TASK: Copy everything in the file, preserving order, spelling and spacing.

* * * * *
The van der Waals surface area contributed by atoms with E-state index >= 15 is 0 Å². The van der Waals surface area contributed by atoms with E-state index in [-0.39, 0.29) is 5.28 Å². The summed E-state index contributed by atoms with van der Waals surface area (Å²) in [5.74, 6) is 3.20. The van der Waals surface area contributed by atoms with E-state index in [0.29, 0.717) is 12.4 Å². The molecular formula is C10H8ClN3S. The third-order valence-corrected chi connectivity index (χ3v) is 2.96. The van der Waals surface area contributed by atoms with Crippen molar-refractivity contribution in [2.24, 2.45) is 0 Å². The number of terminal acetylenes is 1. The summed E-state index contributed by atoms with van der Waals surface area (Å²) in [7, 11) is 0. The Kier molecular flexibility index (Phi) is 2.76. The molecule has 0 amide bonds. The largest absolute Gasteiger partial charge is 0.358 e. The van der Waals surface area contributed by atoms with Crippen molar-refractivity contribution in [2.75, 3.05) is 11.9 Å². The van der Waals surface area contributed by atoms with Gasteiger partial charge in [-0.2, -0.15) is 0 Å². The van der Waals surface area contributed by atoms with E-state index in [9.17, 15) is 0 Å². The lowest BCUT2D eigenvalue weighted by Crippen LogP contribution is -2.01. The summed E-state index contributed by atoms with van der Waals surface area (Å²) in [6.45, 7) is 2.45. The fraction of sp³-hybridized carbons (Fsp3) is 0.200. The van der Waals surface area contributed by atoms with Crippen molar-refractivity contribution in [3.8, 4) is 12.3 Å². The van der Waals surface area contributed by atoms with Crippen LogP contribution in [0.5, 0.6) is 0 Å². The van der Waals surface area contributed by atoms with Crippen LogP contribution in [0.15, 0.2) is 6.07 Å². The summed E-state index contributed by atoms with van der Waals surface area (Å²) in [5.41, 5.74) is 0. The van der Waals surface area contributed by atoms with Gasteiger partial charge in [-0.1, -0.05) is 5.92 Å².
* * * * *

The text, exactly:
The van der Waals surface area contributed by atoms with E-state index >= 15 is 0 Å². The van der Waals surface area contributed by atoms with E-state index in [-0.39, 0.29) is 5.28 Å². The summed E-state index contributed by atoms with van der Waals surface area (Å²) in [5.74, 6) is 3.20. The van der Waals surface area contributed by atoms with E-state index in [0.29, 0.717) is 12.4 Å². The molecular formula is C10H8ClN3S. The third-order valence-corrected chi connectivity index (χ3v) is 2.96. The van der Waals surface area contributed by atoms with Crippen molar-refractivity contribution in [2.24, 2.45) is 0 Å². The number of terminal acetylenes is 1. The summed E-state index contributed by atoms with van der Waals surface area (Å²) in [7, 11) is 0. The Kier molecular flexibility index (Phi) is 2.76. The molecule has 0 amide bonds. The largest absolute Gasteiger partial charge is 0.358 e. The van der Waals surface area contributed by atoms with Crippen molar-refractivity contribution in [2.75, 3.05) is 11.9 Å². The van der Waals surface area contributed by atoms with Gasteiger partial charge in [-0.2, -0.15) is 0 Å². The van der Waals surface area contributed by atoms with E-state index in [9.17, 15) is 0 Å². The lowest BCUT2D eigenvalue weighted by Crippen LogP contribution is -2.01. The summed E-state index contributed by atoms with van der Waals surface area (Å²) in [6.45, 7) is 2.45. The fraction of sp³-hybridized carbons (Fsp3) is 0.200. The van der Waals surface area contributed by atoms with Crippen molar-refractivity contribution in [3.8, 4) is 12.3 Å². The van der Waals surface area contributed by atoms with Crippen LogP contribution in [0.5, 0.6) is 0 Å². The van der Waals surface area contributed by atoms with Crippen LogP contribution in [0.15, 0.2) is 6.07 Å². The summed E-state index contributed by atoms with van der Waals surface area (Å²) in [5.41, 5.74) is 0. The van der Waals surface area contributed by atoms with Gasteiger partial charge in [-0.1, -0.05) is 5.92 Å².